Iran plans to build fast boats capable of zipping around at 100 knots (115 miles or 185 km per hour) in the near future, Islamic Revolutionary Guard Corps Navy Commander Rear Admiral Alireza Tangsiri has announced.
“By tapping into the capabilities and technical expertise of our domestic elite, we will move toward production of speed vessels that can travel at the speed of 100 knots in the near future,” Tangsiri said, speaking to reporters in Rasht, northeast Iran on Wednesday, his remarks cited by PressTV.
The commander boasted that fast boats capable of cruising at speeds of 90 knots would be unveiled later Wednesday.
Iran has developed a broad range of home-grown military equipment in recent months amid escalating tensions in the region, including everything armoured vehicles and missile systems to drones, electronic jamming equipment and a new air defence system known as the Bavar 373. The country was forced to develop its own defence industry after the Islamic Revolution of 1979, which resulted in the US and other countries slapping the country with an arms embargo.
Last week, Commander Tangsiri warned that a “bitter fate” would await any country that encroaches on Iran’s sea borders, and said that the previous capture of American and British forces who had violated Iran’s sea area were just “warnings” to those who dare to breach the country’s maritime boundaries.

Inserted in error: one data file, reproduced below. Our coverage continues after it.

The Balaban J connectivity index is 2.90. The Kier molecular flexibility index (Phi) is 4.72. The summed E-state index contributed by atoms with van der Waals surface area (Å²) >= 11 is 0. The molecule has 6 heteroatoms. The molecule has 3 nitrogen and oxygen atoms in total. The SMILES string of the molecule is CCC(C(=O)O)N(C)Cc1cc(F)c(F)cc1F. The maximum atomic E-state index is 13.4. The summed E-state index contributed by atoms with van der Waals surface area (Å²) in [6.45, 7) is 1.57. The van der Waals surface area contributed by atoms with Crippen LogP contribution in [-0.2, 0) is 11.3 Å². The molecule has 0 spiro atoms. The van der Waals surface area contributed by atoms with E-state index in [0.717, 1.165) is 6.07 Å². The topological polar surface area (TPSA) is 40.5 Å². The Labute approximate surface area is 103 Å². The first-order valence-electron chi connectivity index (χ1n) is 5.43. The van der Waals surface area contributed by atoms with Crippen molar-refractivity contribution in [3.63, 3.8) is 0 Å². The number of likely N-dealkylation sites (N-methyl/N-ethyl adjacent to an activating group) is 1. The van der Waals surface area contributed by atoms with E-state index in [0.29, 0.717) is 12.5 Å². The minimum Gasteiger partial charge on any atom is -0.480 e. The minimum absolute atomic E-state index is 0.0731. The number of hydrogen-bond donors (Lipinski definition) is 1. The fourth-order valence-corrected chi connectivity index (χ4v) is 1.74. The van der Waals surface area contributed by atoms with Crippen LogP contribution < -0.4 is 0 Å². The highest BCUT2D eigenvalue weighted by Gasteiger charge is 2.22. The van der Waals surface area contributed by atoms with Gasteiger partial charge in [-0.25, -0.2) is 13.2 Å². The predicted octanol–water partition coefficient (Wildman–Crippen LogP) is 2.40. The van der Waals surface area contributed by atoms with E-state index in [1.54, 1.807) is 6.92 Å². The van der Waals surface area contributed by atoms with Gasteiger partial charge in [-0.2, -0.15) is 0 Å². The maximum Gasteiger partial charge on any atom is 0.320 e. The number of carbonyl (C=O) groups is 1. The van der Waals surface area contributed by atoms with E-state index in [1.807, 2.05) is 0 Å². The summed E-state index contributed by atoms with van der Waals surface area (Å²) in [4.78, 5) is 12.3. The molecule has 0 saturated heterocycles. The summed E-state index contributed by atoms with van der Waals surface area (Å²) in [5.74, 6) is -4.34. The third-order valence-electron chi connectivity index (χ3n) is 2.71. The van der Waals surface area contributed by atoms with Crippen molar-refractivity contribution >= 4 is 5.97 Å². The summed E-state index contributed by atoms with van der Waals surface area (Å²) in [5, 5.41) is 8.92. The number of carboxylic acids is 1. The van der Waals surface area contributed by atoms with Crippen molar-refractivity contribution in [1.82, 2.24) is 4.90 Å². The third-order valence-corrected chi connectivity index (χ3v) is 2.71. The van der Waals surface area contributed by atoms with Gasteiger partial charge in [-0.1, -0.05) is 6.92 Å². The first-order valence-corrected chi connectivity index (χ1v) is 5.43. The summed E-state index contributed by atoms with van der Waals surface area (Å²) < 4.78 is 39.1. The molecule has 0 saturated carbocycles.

Diplomatic tensions between Iran and the United States escalated into military tensions this past May, when the Us sent a carrier strike group to the Middle East after citing an unspecified Iranian 'threat' to US interests in the region. Since then, the Persian Gulf has seen a string of dangerous incidents, including tanker sabotage attacks, ship seizures and drone shootdowns, with Tehran and Washington blaming one another for the escalations and threatening each other with deadly consequences in the event of war.
This summer, the US announced the formation of a maritime coalition aimed at protecting commercial vessels moving through the Persian Gulf, the Strait of Hormuz and the Gulf of Oman. The UK, Australia, the United Arab Emirates, Saudi Arabia and Bahrain have joined the initiative, while other major US allies, including Germany, France, and Japan have declined to join. Tehran has called powers from outside the region to stay out of the Gulf, and proposed the creation of a regional security effort to ensure the safety of local waters.